Safety Training: The Work Comp Playbook For Employers

Once you’ve completed the hiring process and are positive that you have safe, valuable new employees, it’s time to acclimate them to your workplace. Though you’ve already introduced them to your workplace’s operations and inherent risks at their new hire orientation, the safety lessons should not stop there. Safety training has been proven to reduce severe workplace injuries and decrease the number of days that employees miss if they are injured, and with higher turnover rates and younger employees entering the workforce, it has never been more important. Here is our guide to creating a consistent and effective safety training strategy to create a positive safety culture in your company.

The Impact of Safety Training

As we mentioned previously, proper safety training can greatly benefit your company’s finances. In addition to reducing workplace injuries and time spent away from work, safety training also reduces workers’ compensation claims (and the resulting legal fees) and lowers your turnover rate. In addition, having proper safety training increases your workplace’s safety culture, which in turn leads to higher morale. Higher morale in the workplace, in addition to decreasing injuries, leads to higher attendance, productivity, and quality of work from your employees. According to data from OSHA, a company that implemented proper training and inspections saw a 9.4% decrease in claims, 26% average savings on workers’ compensation costs, and an average of $355,000 saved over a four-year period.

Proper Training Principles

According to OSHA, there are five principles to effectively training your employees:

  1. Ensure that your employees understand the importance and purpose of their training
  2. Present information in a manner that is clear, organized, and maximizes impact
  3. Ensure that your employees can put what they have learned to use immediately following training
  4. Provide regular and timely feedback so your employees can improve their performance
  5. Consider presenting information in multiple ways to ensure that you are reaching out to all of your employees.

One additional principle not mentioned above is consistency; it has been proven that consistent training yields far better results than one-time or occasional training. By spreading your training out into brief weekly or monthly sessions rather than one long training marathon, your employees will retain more information and feel less overwhelmed. Because of this, we recommend that you implement safety training into your company’s overall risk management strategy and regularly refresh your employees on practices to promote safety. Establish strong lines of communication, as well, in order to ensure that your employees are understanding what you are trying to communicate.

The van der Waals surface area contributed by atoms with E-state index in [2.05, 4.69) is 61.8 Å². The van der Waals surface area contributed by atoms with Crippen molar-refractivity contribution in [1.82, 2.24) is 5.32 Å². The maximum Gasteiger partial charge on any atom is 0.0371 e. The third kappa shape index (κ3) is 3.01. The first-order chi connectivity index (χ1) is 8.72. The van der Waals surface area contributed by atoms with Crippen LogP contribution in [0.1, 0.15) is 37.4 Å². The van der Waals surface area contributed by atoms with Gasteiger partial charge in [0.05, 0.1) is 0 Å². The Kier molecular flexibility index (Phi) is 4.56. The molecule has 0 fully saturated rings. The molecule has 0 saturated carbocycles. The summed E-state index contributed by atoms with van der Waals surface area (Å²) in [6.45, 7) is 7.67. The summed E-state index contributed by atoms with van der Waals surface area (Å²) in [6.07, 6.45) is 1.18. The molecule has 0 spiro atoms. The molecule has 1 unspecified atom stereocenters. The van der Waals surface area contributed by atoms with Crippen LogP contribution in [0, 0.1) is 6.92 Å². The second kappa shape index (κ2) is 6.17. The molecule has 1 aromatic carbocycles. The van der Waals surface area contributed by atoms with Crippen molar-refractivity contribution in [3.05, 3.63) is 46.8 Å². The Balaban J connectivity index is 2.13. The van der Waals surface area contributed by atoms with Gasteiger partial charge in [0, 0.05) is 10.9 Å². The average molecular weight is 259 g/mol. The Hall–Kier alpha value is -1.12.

Some businesses may not have the time or the resources to adequately provide regular safety training. We understand this and encourage the use of technology in your company’s safety training strategy. Earlier this month, we recommended using a safety video as part of your company’s new hire orientation, as it would reduce training costs if you have a high turnover rate. While we recommend videos for safety training, that is not the only type of technology that can benefit you. Today, many companies are utilizing online training as part or all of their training methods to help their employees learn.

According to Entrepreneur, a 2015 study found that 50% of companies surveyed believed that in-person training combined with online training would yield better results. In addition to reducing costs, technology-based training could also be more effective to our increasingly younger workforce; the Bureau of Labor Statistics has found that the majority of the workforce is comprised of millennials, and millennials will represent a whopping 75% of the workforce by 2030. As this generation grew up learning through technology, they will likely get more value from web-based training. As one final bonus, online or technology-based training is easier to regularly implement, as it does not require a supervisor to make time in his or her schedule.

About Compass RMS

The risk management firm Risk Management, Inc. has specialized in workers’ compensation since 1996, creating the CWCP (Certified Workers’ Compensation Professional) program in 1999 and the P4 process in 2000. We launched our Compass Risk Management platform in 2008 and recently released version 4.0. For more information about our services, give us a call at (770) 534-2042 to speak with one of our consultants.